The gaps dividing a number of large countries remained too wide, and the political will to achieve consensus on all issues was quickly fading. Pascal Lamy was confronted with a difficult choice. He could either continue with the trade negotiations as if nothing had happened and so jeopardise the credibility not only of the DDR but also of the entire WTO as an institution. The other option was to aim for an early harvest, a tangible initial outcome of the trade negotiations.

This might trigger a positive dynamic for all outstanding issues and restore confidence in the negotiations and the multilateral trading system. In June , Pascal Lamy had proposed that the goal of a comprehensive multilateral accord should be deferred and that members should develop a small package that would include a sub-set of issues on which agreement could be reached during the Ministerial Conference in December Although many members welcomed the idea of resorting to a Plan B, their views differed substantially when it came to the composition of the small package. In late July , WTO members acknowledged that the small package no longer seemed a realistic goal for the December ministerial meeting.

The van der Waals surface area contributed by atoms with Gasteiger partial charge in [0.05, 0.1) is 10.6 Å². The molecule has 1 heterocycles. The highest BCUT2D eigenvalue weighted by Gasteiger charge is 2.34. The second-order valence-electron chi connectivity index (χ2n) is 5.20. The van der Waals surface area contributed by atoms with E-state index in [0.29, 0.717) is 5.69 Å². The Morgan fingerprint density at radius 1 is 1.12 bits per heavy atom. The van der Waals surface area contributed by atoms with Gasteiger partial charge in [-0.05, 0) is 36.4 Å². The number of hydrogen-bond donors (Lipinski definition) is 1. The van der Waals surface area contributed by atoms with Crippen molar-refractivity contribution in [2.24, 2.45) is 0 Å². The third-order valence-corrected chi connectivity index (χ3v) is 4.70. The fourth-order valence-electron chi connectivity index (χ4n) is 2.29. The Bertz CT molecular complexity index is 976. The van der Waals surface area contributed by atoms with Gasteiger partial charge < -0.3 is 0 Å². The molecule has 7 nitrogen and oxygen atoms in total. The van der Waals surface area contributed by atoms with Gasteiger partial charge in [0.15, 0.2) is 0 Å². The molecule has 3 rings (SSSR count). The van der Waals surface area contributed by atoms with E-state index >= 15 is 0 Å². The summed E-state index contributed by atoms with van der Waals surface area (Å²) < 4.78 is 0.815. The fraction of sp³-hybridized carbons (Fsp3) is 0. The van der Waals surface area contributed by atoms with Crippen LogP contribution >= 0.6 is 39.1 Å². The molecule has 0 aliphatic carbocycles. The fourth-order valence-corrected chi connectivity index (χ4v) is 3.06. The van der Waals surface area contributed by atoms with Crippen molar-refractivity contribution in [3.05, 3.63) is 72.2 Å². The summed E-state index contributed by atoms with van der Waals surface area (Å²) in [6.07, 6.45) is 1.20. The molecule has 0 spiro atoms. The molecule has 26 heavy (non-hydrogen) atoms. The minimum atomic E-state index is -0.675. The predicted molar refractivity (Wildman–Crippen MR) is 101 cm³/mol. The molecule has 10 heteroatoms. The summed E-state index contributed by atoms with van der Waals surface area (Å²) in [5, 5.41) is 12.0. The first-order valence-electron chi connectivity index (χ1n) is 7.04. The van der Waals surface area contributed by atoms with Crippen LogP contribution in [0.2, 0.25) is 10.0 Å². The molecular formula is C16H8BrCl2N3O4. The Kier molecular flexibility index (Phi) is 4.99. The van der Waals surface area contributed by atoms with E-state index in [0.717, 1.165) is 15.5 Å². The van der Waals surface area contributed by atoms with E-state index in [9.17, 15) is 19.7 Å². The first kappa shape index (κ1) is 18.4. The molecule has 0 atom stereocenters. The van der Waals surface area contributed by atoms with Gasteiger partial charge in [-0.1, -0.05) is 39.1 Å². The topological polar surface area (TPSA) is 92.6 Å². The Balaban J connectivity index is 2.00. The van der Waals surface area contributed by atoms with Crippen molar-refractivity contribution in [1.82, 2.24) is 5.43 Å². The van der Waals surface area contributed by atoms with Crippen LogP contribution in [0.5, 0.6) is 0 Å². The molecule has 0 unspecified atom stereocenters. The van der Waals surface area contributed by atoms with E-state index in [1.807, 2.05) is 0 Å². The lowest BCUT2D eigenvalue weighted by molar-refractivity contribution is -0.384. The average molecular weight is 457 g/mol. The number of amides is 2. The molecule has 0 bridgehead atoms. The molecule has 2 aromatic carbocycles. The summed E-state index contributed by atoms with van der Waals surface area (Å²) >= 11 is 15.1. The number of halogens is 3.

Thus, before the tenth anniversary of the launch of the Doha Round, members are beset with a substantive fatigue. More fundamental questions than ever remain unanswered: will the DDR negotia- tions continue next year? In the end, the successful completion of eight rounds of multilateral trade negotia- tions has led to a substantial liberalisation of international trade.